Balancing athletics and academics
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Although THHS is known for its rigorous academics, it also hosts 32 PSAL teams. Each student-athlete must perform a balancing act in which they manage their time between academics and athletics.
Athletes must attend meets, games and practices that are usually held fives times a week.
During soccer season, senior Nicole Bielecki arrives home as late as seven o’ clock. “Once I get home [after practice], I start my homework around eight and finish around ten,” said Nicole. “That’s without studying for any tests.”
Despite arriving home late, some student-athletes said that being part of a team does not significantly interfere with their time management. One such student-athlete is sophomore trackie Matthew Sullivan, who said, “It doesn’t affect my time management; it just means I start and finish at a later time.”
For others, sports improves their time management skills.
“Playing a sport improves dedication and concentration, which is then reflected in how you do in school,” commented junior Paula Fraczek, a member of the girls varsity soccer team.
Junior Debra Chan, a member of the girls varsity volleyball, varsity basketball, and varsity softball teams added, “Being on a team has taught me to get my work done in an efficient and timely manner. It is challenging and sometimes very stressful when I sleep late from doing my work until 1:00 am.”
On the other hand, several said that sports have negatively impacted them.
Freshman Marina Aweeda said, “I spend those extra three hours in school, so when I get home it’s already fairly late, I’m exhausted, and I have so much work to do. It forces me to carefully manage my time so I don’t end up staying up all night; I have to cut out social and relaxation time and fill every free second with work in order to get to sleep at a reasonable time.”
“Practices and games severely decrease the amount of time I have to dedicate to my homework,” said girls junior varsity basketball team member Kimberly Deodat.
Despite this, Kimberly believes sports have a positive effect on her grades, saying, “It really forces me to prioritize my tasks and get the difficult ones out of the way.”
Although striving to achieve high grades may be the norm at THHS, it is necessary for students to perform well in school in order to be eligible to play on a PSAL team. Students must pass five credit-bearing classes, three of which must be common core classes, as well as one physical education class.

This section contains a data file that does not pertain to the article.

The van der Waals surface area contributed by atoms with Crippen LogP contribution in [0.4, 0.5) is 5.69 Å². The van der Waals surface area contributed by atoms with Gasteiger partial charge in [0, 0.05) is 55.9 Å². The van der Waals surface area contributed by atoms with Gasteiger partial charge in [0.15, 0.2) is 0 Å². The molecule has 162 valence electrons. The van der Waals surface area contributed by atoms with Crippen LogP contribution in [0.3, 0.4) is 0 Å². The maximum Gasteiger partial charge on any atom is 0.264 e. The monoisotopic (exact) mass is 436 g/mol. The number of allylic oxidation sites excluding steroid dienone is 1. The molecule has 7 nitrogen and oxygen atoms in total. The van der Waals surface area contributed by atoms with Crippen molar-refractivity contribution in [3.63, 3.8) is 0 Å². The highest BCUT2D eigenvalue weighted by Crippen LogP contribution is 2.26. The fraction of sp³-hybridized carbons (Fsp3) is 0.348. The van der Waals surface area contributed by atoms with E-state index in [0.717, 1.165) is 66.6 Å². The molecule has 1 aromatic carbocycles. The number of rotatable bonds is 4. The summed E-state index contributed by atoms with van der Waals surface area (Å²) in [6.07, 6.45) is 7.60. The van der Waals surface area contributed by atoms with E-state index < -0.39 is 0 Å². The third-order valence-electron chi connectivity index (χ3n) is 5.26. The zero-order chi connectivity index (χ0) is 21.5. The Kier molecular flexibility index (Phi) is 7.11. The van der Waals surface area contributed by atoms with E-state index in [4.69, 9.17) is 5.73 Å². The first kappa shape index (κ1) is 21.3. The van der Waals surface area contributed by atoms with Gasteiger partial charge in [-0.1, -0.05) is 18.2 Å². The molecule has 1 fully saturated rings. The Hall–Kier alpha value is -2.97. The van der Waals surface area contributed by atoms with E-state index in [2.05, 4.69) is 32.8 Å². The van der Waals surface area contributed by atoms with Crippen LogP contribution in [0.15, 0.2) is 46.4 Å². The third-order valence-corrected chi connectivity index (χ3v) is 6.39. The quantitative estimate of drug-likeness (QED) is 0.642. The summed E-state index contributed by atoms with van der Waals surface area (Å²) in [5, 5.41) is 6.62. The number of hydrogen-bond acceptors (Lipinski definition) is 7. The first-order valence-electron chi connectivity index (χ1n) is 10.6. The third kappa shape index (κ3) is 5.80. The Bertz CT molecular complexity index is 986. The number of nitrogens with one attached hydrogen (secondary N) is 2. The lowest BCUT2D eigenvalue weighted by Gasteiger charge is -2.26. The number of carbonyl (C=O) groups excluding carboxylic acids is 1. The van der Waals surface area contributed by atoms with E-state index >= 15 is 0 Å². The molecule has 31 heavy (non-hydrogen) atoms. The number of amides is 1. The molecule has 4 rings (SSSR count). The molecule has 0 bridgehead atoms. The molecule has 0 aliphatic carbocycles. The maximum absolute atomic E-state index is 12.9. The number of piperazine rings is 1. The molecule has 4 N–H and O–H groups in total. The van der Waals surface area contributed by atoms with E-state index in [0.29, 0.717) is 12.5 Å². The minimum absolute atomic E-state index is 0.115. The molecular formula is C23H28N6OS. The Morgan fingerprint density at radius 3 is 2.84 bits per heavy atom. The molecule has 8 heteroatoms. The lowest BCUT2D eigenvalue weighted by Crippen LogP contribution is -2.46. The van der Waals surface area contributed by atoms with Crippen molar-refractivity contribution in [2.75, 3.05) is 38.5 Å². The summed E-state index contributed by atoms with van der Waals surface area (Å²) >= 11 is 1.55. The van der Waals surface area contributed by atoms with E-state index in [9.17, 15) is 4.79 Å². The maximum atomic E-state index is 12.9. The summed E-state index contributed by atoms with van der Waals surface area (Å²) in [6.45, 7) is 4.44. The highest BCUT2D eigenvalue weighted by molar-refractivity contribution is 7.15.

The feeling of failure does not cross the minds of THHS athletes, but it does affect their studying, especially for standardized exams. Junior Minhaj Rahman, a member of the boys varsity soccer team and the boys indoor and outdoor track teams, said, “It is much harder for upperclassmen because we have many more APs, SATs, ACTs, and subject tests to study for.”
Senior Sierra Berkel, a member of the girls varsity basketball and flag football teams, agreed, emphasizing that discipline is critical: “During spring season of junior year, I managed flag football, AAU basketball, and SAT prep classes, so it can be done if you are willing to sacrifice.”
Despite the time strain, student-athletes continue to dedicate time and effort to sports.
“The thrill of being on a team, whether successful or not, is a feeling like no other,” Matthew said. “It builds up confidence, and at the same time increases athletic ability. ”
“Being on a team in high school is definitely worth it,” said Paula. “The increased school pride, the bonds you form with your teammates, and the overall experience are absolutely priceless.”
Coaches recognize the balancing act student-athletes perform. Sierra, captain of the girls varsity basketball team, said that coach Lauren Caiaccia, “as an alum of Townsend, knows the challenges presented to athletes, so she advises us to not procrastinate and always put our best foot forward in the classroom as well as on the court”.
Senior Stephanie Loo said of girls track coach Timothy Connor, “Since Mr. Connor is a teacher, he’s very understanding of the amount of work and pressure that students face at Townsend Harris. He’s always emphasized to us that academics come before track, but that’s not an excuse to skip practice to study for a test the next day.”
Baseball coach Edgar Morales, a former varsity baseball player at Forest Hills High School usually had only one hour of homework. This is very different for his players who still “maintain excellent grades with a vigorous varsity schedule,” something Morales thinks he would not have been able to manage.
With all of this hard work, Morales believes that his players will thrive in college, saying “college is all about time management, and they are getting a firsthand experience which will help them tremendously in the future.”